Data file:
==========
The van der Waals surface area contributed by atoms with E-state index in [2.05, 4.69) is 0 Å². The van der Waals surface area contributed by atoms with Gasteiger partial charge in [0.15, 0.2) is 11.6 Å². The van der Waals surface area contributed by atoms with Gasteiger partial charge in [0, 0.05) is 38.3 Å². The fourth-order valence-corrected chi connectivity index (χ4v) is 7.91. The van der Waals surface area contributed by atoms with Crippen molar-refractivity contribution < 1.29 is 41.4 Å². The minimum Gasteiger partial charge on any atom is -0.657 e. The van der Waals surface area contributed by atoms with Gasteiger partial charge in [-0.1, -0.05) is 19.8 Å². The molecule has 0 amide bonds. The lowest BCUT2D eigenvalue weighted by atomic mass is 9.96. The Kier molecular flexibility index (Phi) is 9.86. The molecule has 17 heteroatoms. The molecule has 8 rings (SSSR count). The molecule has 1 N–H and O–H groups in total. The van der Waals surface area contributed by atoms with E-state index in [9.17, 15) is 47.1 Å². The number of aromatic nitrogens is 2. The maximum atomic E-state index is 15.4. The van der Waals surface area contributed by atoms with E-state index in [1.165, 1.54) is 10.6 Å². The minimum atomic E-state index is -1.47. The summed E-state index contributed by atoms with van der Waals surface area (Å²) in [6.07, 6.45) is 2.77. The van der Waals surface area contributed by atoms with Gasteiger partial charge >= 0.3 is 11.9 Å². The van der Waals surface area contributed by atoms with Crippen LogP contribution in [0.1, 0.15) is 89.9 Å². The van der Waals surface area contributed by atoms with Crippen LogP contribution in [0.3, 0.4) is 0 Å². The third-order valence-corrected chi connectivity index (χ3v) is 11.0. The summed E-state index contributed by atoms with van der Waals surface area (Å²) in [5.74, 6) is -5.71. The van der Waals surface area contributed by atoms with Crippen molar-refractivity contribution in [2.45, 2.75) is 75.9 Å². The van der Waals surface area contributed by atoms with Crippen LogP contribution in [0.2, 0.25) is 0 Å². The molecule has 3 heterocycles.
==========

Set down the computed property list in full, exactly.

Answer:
The van der Waals surface area contributed by atoms with E-state index in [2.05, 4.69) is 0 Å². The van der Waals surface area contributed by atoms with Gasteiger partial charge in [0.15, 0.2) is 11.6 Å². The van der Waals surface area contributed by atoms with Gasteiger partial charge in [0, 0.05) is 38.3 Å². The fourth-order valence-corrected chi connectivity index (χ4v) is 7.91. The van der Waals surface area contributed by atoms with Crippen molar-refractivity contribution < 1.29 is 41.4 Å². The minimum Gasteiger partial charge on any atom is -0.657 e. The van der Waals surface area contributed by atoms with Gasteiger partial charge in [-0.1, -0.05) is 19.8 Å². The molecule has 0 amide bonds. The lowest BCUT2D eigenvalue weighted by atomic mass is 9.96. The Kier molecular flexibility index (Phi) is 9.86. The molecule has 17 heteroatoms. The molecule has 8 rings (SSSR count). The molecule has 1 N–H and O–H groups in total. The van der Waals surface area contributed by atoms with E-state index in [9.17, 15) is 47.1 Å². The number of aromatic nitrogens is 2. The maximum atomic E-state index is 15.4. The van der Waals surface area contributed by atoms with E-state index in [1.165, 1.54) is 10.6 Å². The minimum atomic E-state index is -1.47. The summed E-state index contributed by atoms with van der Waals surface area (Å²) in [6.07, 6.45) is 2.77. The van der Waals surface area contributed by atoms with Gasteiger partial charge >= 0.3 is 11.9 Å². The van der Waals surface area contributed by atoms with Crippen LogP contribution in [0.1, 0.15) is 89.9 Å². The van der Waals surface area contributed by atoms with Crippen LogP contribution in [0.3, 0.4) is 0 Å². The third-order valence-corrected chi connectivity index (χ3v) is 11.0. The summed E-state index contributed by atoms with van der Waals surface area (Å²) in [5.74, 6) is -5.71. The van der Waals surface area contributed by atoms with Crippen molar-refractivity contribution in [2.45, 2.75) is 75.9 Å². The van der Waals surface area contributed by atoms with Crippen LogP contribution in [0.2, 0.25) is 0 Å². The molecule has 3 heterocycles.